The hottest women in the world are magnetically attracted to two centers of power. One on the west coast, Hollywood. One on the east coast, Washington, D.C. These incredible emBODYments of every male’s fantasy are as much on display in the Capitol dining room as they are in the commissaries of the major studios. Sound sexist? Yes.
But hey, do you really think (male) politicians went through all the crap they had to go through to get elected, to actually SERVE the public? (See: Bill Clinton, John Edwards, Elliot Spitzer, John Ensign, Chris, Lee, Eric Massa, Mark Souder, Mark Sanford, Larry Craig, David Vitter, James McGreevey, Gary Condit, Bob Packwood, Gary Hart, Wayne Hayes, Wilbur Mills, JFK, and Anthony Weiner) We’re talking a well stocked pond here. And the bait wiggling on the hook is power, influence, and money.
My first experience in Washington was sitting in the Senate dining room, watching 90-something year old Claude Pepper, the Congressman from Florida, sitting amongst five women. Each could have easily held the Miss America title. He was slurping Yankee Bean soup, if I recall. So, what did I take from this? Utter defeat.
How could a nerd flourish in this environment? Principally, me and the nerds I was working with for the House Committee for Science, Space, and Technology. Nerds with no power, no influence. But then, I saw them at work as “the science guys.” They were quietly trying to nudge America’s Science and Technology agenda into something that eventually would serve America well and I realized quickly that they were the cool guys.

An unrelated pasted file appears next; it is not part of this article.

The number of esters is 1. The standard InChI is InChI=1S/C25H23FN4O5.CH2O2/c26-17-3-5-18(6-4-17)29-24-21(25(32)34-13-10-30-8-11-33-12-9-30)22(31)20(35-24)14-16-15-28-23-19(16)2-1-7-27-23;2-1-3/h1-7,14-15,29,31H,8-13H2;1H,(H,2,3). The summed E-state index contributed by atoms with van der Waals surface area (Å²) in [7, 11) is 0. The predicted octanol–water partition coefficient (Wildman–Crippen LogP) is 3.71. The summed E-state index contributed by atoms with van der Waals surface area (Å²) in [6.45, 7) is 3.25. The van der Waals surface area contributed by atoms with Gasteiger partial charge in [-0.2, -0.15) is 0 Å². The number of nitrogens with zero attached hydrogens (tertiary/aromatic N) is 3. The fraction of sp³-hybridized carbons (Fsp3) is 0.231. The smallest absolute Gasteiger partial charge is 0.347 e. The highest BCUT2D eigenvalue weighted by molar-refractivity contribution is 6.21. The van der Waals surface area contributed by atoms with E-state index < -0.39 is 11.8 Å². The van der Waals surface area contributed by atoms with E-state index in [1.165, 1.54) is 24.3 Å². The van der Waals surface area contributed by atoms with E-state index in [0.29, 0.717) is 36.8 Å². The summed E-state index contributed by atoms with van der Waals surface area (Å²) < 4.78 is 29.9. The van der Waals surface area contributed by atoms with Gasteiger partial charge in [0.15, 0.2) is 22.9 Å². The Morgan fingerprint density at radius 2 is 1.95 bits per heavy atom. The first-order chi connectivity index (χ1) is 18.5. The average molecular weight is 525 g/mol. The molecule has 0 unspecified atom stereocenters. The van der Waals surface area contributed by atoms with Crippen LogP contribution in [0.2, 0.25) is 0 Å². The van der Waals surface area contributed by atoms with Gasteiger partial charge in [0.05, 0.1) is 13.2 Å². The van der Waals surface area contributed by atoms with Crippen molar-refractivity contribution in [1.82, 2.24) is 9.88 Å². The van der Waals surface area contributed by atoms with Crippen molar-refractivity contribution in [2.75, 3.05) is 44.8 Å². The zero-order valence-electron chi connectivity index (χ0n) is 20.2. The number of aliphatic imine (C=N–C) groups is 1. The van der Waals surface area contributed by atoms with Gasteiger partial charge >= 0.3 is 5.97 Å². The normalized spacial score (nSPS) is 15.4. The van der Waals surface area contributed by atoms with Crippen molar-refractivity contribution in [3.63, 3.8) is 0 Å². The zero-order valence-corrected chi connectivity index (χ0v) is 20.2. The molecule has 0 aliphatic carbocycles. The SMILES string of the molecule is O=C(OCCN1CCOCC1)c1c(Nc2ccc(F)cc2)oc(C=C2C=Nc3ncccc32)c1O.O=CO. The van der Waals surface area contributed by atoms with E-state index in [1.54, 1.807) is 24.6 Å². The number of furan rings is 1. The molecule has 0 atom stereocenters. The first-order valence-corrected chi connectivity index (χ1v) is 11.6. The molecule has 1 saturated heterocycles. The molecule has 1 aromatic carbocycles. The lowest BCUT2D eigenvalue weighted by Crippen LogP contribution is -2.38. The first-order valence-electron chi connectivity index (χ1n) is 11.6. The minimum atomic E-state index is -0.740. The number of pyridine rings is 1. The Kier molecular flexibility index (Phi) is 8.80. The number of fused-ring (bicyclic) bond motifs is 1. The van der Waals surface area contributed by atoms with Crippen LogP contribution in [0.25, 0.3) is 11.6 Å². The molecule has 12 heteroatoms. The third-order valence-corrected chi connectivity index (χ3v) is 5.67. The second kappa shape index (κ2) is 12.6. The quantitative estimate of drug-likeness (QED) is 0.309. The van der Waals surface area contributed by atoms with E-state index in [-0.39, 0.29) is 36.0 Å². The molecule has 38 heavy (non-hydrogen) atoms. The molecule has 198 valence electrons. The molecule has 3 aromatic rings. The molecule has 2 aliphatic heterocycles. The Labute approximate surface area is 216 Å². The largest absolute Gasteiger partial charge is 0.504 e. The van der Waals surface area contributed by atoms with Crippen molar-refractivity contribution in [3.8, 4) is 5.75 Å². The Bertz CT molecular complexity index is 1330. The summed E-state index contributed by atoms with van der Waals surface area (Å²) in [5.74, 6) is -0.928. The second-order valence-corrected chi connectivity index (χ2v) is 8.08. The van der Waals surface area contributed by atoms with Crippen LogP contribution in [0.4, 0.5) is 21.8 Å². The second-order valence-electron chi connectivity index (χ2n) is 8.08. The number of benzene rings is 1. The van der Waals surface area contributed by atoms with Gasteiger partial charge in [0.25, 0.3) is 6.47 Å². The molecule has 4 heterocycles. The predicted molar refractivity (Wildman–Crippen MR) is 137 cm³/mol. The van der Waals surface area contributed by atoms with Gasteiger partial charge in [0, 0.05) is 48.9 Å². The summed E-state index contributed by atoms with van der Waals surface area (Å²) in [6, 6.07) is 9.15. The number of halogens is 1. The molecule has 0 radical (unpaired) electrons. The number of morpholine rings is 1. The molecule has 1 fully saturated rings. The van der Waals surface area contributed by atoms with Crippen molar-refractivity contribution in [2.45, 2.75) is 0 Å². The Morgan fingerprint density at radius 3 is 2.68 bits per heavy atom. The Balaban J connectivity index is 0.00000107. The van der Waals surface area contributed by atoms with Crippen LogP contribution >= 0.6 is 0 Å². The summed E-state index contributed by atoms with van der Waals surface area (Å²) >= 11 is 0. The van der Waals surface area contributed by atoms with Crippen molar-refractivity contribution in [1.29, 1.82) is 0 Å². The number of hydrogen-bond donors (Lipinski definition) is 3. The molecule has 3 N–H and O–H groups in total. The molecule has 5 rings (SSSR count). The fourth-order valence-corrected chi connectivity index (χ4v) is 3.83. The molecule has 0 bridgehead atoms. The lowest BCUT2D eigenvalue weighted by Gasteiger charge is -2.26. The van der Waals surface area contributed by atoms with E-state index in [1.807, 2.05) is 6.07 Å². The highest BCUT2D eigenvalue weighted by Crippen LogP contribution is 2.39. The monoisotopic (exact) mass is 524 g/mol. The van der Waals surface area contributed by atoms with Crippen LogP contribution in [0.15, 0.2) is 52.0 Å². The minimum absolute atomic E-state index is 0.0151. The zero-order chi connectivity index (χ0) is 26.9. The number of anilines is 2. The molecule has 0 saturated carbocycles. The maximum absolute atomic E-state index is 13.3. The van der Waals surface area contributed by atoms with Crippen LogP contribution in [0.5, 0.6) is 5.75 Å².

At the time, little things like cell phones, smart phones, high definition television, the Internet, bioresearch on cancer, genomes and supercolliders were just over the horizon. But this real, complicated, heady techno-crap was never going to arrive on America’s shores unless the nonagenarian sucking down the soup could understand the workings and value of the science and technology he would eventually be called to vote on.
That was part of my job, at the time, to create information pieces for the members of Congress, so they could vote on appropriations on science. It was a tough assignment because 99% of them were lawyers. They were there to make more laws, not science, so that other lawyers could make more money. This forced all of us to “lawyer up” in order to comply with the laws that had been written by lawyers. But that’s a scam story for another book.
Back to my challenge on how to get ol’ Claude, there, to understand the subtle nuances of 1920 x 1080 dpi, square pixel, progressively scanned, 60 frame per second, 16×9, Video standards, when he was born before the invention of the airplane. The craft of simplifying the complicated was what I was able to hone well in the hallowed halls of Congress. And, hopefully, one that I continue to succeed with between the covers of a book – or, because of those initiatives started 20 years ago, between the clicks of an ebook.
In fact, the technology, delivery, and infrastructure that delivers that digital book and everything else to your handheld device, was what we were pushing for back when the computer was as big as a house, cost $10 million, took 3 people to run, and had a whopping 64K solid core memory.
Claude is long gone, God rest his soul, and the girls are probably wearing Spanx and considering Botox, but you are reading this on one piece of technology that has 20-2,000 times the total computing, switching and data capacity of every electronic device combined in the Entire World at the end of the Second World War. That is the power and influence of nerds.